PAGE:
Sunday, August 21, 2011

Replaying the Zelda NES Classics

You can say what you want, but I'm proud of myself. While I have replayed most Zelda games this year by now, I originally didn't want to play the NES Classics again. Not much fun I thought. But I'm glad I did it anyway, because of all my replays this has been the most rewarding so far. I've still got it and that feels great.

I played both games on my Wii Virtual Console, I had started to play both games when I downloaded them, but I never got to finish them. Originally I thought the only way I ever could beat Zelda II again was using an emulator with quick saves and maybe cheat codes. So, I'm really proud that I could beat this monster of game again without any help. But after I got the Hammer, the game went down quite smoothly actually. Even the Blue Iron Knuckles, which would give me nightmares in the past, didn't gave me much trouble. Probably the toughest enemy later in the game would be pits. Because unlike in all other Zelda games, if you fall down a pit, you won't just loose a heart, it's an instant death. And Link gets knocked back easily, later in the game there are some tricky parts, where enemy would try to fuck you up by pushing you into a pit, after you jumped over it.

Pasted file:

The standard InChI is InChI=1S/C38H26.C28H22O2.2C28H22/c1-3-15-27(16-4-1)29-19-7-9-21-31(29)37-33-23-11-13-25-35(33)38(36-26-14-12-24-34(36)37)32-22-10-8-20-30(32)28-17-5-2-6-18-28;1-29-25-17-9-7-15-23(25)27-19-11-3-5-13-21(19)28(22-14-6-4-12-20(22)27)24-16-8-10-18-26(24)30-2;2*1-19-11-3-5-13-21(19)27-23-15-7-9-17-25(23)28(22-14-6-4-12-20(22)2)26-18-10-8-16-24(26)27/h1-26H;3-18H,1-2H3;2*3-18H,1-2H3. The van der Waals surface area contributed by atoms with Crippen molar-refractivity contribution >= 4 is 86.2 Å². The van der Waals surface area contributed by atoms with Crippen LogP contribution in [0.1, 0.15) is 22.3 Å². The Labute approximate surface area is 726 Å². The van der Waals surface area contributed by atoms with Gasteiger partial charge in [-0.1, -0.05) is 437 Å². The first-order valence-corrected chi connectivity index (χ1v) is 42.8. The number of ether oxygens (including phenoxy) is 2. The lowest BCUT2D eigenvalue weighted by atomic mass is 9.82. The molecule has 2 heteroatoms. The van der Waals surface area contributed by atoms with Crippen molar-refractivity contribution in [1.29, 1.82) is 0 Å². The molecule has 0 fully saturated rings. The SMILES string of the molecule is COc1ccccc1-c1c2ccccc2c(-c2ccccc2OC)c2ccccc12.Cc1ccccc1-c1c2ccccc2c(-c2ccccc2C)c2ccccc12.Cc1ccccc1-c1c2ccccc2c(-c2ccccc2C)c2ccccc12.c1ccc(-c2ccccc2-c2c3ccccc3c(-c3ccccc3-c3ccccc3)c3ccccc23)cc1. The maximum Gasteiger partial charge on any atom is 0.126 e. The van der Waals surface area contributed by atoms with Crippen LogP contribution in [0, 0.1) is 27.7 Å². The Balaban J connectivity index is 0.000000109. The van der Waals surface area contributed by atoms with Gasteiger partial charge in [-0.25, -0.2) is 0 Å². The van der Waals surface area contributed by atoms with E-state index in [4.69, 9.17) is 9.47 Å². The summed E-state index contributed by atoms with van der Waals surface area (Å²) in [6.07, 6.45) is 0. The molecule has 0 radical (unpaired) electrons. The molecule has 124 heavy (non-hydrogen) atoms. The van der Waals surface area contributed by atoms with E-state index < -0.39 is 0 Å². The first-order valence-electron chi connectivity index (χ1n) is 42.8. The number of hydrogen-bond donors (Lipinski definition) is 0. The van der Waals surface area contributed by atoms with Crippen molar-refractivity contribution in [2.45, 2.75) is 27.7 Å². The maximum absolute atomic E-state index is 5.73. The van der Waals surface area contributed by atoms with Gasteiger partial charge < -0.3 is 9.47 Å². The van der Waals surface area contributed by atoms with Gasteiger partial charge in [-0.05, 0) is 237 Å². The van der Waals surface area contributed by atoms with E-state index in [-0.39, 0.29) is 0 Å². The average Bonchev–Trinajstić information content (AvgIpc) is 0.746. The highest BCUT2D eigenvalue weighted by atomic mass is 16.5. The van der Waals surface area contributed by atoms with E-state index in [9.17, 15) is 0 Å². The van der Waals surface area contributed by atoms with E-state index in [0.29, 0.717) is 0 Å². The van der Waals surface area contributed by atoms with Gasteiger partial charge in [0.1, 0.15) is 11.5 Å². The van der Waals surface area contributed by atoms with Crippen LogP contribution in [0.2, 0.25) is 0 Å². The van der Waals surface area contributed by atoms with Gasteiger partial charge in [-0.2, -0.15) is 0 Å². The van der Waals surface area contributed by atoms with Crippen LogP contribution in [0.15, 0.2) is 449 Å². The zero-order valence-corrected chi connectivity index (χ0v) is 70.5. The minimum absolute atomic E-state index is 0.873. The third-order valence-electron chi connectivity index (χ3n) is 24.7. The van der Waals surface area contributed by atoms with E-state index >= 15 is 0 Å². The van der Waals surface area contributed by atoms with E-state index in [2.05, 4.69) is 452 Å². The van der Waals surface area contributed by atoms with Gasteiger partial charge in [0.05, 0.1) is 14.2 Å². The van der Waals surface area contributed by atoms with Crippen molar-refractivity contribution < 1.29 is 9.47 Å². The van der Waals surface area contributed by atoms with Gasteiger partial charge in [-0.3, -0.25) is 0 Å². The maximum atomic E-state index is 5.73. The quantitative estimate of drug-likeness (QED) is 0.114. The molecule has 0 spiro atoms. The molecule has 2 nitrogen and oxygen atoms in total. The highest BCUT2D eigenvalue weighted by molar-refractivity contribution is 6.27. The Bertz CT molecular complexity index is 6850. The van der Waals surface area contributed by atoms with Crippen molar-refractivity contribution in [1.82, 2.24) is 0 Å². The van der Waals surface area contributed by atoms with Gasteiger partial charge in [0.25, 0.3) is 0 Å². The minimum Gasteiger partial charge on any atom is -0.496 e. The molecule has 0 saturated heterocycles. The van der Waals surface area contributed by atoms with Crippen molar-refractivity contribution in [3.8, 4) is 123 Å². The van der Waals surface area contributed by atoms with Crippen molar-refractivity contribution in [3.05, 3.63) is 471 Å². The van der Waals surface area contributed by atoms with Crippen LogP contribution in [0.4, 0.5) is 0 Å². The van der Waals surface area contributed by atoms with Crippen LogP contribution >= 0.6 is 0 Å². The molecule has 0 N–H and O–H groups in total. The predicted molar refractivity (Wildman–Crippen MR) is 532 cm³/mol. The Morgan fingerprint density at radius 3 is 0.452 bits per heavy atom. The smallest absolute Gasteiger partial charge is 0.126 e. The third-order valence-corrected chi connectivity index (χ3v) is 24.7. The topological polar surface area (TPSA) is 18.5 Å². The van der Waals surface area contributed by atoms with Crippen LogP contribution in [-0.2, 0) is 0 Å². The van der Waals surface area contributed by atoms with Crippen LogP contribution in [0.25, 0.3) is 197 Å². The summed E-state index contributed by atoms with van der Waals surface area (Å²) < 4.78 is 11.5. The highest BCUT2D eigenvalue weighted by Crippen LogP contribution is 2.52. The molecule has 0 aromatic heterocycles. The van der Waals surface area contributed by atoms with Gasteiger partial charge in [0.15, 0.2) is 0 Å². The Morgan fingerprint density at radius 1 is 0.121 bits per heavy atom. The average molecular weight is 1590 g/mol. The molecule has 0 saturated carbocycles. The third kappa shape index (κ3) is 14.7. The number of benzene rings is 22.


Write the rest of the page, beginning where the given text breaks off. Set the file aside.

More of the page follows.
My strategy for both Zelda II and the also quite tough 2nd Quest of The Legend of Zelda is gearing up as early as possible. Getting optional items and additional Heart Containers early or in case of Zelda II leveling up as fast as possible. In the dungeons I would only go for the item and leave the rest of the dungeon for later. In the 2nd Quest this only works with the last three dungeons, there you would get the Stepladder, Red Candle and Magic Wand very early. So, I would go to these dungeons early in the game to get an advantage for the other dungeons. In Zelda II, however, going for the items and not for the boss is a common strategy. It really helps, what you basically do is saving all six bosses until you're down to the last six levels. Because delivering a crystal gives you an auto level up, so you don't have to get ridiculous amounts of EXP to max your levels. Leveling up is something you're not used to in a Zelda game, but in Zelda II it's really the difference between life and death. For example I had big troubles with Death Mountain at first, but after adding some levels it got much easier. You really feel how you're getting stronger in this game and by now I could go through Death Mountain without a single scratch.

For me personally the NES Classic Zeldas focus on two things: exploration and getting stronger. And the difficulty is respectively based on maze-like dungeon design and fighting. While the games are very primitive by nature and miss a lot of elements, that make modern Zelda games great, these are essential aspects, which I would like to see getting more focus in the Zelda series again. And honestly Skyward Sword looks like a start here, it really focuses more on combat and it's said to feature non-linear exploration. But I doubt that we will get massive maze-like dungeon structures.